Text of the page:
July 13, 2023 — Researchers found that people with strong mind studying abilities -- the ability to understand and take the perspective of another person's feelings and intentions -- are more successful in cooperating to complete tasks than people with weaker mind studying ...
Aug 8 (Reuters) - The world’s largest professional psychology group has joined the push to end the required disclosure of personal mental health information by individuals applying to become lawyers.
The American Psychological Association said Monday that it approved a policy pledging to work alongside the American Bar Association and state bar associations to remove questions about mental health diagnoses or treatment history from the character and fitness reviews of aspiring attorneys, which jurisdictions conduct before allowing them to practice there.
“Statistical data reveal that there is no connection between bar application questions about mental health and attorney misconduct and that such questions have not been empirically shown to work as a successful screening tool for who can and cannot practice law in a competent manner,” said the resolution, which the APA’s governing body passed earlier this month.
Mental health advocates say questions about an applicant's mental health status dissuade law students from seeking help out of fear they will be denied admission to the bar. According to the American Bar Association, 38 jurisdictions include at least one such question on their character and fitness questionnaire.
A 2022 national study of law student well-being found that 44% of survey respondents said the potential threat to their bar admission might deter them from getting help for a mental health issue.
The ABA’s House of Delegates in 2015 adopted a resolution calling for the removal of mental health questions from character and fitness reviews, and at least six states since 2018 have significantly changed or dropped those questions, according to the APA.
New York State eliminated its mental health disclosure for bar admission applicants in 2020 and Ohio dropped its character and fitness question about mental or psychological disorders in January. Virginia law students successfully pushed the state in 2019 to stop asking about mental health.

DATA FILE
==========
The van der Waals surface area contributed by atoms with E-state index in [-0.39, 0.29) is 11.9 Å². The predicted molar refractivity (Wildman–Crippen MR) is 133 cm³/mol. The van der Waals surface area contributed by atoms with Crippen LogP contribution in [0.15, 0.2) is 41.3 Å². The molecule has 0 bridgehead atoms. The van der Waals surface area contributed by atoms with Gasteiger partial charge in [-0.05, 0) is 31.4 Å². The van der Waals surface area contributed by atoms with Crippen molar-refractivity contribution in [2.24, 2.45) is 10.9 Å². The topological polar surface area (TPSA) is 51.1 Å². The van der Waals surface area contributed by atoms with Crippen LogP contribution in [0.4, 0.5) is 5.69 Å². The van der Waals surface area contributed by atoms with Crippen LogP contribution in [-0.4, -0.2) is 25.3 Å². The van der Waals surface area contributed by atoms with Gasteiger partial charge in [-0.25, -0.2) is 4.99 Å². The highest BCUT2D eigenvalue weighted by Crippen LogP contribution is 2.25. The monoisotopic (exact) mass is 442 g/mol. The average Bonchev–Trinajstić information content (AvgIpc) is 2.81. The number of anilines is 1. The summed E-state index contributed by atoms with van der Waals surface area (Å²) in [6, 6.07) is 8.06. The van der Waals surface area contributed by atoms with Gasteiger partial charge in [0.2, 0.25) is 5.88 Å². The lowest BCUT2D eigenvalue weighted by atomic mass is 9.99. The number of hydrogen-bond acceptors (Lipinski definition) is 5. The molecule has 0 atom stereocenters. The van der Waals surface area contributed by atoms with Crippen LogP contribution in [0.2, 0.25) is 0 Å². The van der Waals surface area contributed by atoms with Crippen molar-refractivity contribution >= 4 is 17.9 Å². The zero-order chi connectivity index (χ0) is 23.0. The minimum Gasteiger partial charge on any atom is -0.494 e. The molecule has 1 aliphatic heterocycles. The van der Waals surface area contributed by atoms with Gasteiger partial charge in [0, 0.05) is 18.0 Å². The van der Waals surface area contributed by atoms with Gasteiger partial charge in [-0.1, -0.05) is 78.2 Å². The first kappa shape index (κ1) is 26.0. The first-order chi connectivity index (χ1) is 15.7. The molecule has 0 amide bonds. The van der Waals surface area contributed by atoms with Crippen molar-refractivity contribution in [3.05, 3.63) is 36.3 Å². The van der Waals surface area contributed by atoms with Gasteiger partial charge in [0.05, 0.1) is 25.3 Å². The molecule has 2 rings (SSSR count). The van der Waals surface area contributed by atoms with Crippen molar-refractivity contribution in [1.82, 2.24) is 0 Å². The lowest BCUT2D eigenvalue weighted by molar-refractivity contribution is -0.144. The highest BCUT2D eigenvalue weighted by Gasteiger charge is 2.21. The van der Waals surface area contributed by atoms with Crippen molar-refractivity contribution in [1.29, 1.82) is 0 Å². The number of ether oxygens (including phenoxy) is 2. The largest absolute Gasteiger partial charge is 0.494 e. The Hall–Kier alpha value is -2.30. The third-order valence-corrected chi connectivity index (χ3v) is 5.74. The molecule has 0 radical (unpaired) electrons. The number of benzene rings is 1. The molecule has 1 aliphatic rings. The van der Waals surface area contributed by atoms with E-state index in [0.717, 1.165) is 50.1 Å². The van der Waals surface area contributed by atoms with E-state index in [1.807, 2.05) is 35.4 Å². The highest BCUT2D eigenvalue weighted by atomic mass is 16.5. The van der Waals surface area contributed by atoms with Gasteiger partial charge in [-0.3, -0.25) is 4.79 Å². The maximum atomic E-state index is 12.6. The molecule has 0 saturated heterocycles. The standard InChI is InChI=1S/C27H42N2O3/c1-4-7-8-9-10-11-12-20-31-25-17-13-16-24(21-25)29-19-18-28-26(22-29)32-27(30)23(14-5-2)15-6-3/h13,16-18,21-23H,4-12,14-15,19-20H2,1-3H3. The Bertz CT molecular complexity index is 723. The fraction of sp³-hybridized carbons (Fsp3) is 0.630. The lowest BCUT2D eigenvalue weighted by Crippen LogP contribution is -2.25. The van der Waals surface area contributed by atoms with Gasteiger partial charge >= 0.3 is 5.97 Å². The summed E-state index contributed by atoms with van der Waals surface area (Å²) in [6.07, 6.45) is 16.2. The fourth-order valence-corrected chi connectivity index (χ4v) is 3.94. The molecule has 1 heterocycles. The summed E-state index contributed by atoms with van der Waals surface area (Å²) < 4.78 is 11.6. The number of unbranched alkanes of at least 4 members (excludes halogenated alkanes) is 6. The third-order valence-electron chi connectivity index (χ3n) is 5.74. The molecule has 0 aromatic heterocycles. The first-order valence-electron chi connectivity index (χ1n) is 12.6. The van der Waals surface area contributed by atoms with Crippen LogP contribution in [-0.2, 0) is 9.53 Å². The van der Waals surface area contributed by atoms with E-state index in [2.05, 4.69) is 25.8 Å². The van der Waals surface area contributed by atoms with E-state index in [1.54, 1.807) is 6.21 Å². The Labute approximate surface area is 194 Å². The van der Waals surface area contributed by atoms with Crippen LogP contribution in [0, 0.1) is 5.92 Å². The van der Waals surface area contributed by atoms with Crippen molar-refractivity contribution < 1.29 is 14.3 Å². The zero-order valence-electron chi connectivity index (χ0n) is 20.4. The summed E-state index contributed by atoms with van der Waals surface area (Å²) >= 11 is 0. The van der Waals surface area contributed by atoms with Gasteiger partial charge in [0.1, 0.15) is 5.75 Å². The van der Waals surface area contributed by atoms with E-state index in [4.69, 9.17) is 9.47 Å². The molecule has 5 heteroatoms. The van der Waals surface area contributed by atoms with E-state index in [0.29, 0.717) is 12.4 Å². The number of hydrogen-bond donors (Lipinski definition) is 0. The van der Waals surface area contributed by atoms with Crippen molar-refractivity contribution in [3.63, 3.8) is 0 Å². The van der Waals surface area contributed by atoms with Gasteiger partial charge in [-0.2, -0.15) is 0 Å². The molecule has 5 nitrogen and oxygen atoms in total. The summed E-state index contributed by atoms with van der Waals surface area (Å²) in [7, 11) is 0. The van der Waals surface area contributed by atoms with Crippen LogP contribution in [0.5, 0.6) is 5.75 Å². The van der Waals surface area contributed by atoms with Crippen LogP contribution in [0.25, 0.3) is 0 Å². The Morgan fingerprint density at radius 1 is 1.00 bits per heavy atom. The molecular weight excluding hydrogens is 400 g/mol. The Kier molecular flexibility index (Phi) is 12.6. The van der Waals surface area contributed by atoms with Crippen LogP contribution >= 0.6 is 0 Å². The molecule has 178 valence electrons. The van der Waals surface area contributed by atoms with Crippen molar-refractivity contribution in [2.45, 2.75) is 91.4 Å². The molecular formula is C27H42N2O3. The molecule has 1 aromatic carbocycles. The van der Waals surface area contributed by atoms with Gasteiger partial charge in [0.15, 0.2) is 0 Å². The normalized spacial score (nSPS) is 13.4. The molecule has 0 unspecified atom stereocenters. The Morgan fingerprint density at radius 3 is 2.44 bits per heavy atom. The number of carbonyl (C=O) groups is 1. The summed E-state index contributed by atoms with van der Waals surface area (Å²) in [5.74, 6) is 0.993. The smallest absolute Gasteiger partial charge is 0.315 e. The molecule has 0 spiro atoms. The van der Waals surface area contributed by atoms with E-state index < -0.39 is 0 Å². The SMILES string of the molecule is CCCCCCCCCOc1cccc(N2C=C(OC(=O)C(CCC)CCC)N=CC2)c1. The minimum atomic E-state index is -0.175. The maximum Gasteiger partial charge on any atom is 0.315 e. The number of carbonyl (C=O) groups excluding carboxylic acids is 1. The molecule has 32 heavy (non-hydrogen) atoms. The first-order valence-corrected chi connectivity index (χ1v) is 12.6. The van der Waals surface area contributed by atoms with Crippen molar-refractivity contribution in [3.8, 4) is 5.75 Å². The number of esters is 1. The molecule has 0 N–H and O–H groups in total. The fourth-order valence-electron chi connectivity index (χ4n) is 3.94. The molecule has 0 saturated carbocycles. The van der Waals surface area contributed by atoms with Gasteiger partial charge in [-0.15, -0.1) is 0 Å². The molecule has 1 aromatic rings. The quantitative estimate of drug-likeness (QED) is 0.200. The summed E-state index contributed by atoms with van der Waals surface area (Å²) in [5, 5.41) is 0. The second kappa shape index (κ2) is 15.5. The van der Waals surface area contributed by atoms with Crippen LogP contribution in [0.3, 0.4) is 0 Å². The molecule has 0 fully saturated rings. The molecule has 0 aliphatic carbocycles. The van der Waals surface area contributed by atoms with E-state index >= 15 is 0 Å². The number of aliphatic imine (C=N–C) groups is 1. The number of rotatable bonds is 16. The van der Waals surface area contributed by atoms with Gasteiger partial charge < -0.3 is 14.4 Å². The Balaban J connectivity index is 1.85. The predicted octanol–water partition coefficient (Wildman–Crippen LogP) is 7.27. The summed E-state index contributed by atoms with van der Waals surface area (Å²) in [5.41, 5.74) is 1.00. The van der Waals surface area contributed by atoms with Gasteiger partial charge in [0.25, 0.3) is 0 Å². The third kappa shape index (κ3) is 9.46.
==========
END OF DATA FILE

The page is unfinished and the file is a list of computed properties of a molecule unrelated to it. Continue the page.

In addition to advocating for the removal of mental health questions, the APA resolution calls on law schools to “support law students seeking appropriate mental health treatment and reduce the stigma associated with mental health.”
US push to end lawyer mental health disclosures extends to New Jersey
'Our law students need help.' Study finds higher rates of mental health problems
Our Standards: The Thomson Reuters Trust Principles.
Here is some information to help you to start thinking about course selection.
Don't be overwhelmed by the amount of information provided here! Rest assured that we will discuss course selection procedures in detail before and during Welcome, with lots of opportunities for questions at that time.
What courses am I permitted to take?
Every MSc programme at LSE has a set of Programme Regulations, which outline the courses that you are permitted to take. Links can be found above in 'Read your Programme Regulations'.
Some courses will be compulsory for your programme, or you may be permitted to choose from a list of required or suggested options. Unless your regulations specifically state that you are able to take a course from outside the regulations with permission, then you are expected to only choose courses listed in your Programme Regulations.
Note: Places on courses are limited and all are offered subject to availability.
Where can I find details about course content and format?
Course guides provide descriptions of every individual course at the School, including information about content, teaching methods, types of assessment, and more. Visit your regulations at the link above and then click on course codes to view each course guide.
The method of teaching and types of assessment for LSE courses vary. Some courses will operate a combination of online lectures, in-person and/or online seminars and workshops, or include online real-time discussions. Each course guide will clarify what to expect.
In addition to course guides, the European Institute will offer Course Options taster videos in the run-up to Welcome. In the videos, course convenors for EU-coded courses will give a short presentation about their courses.
What is the difference between a half unit and a full unit course?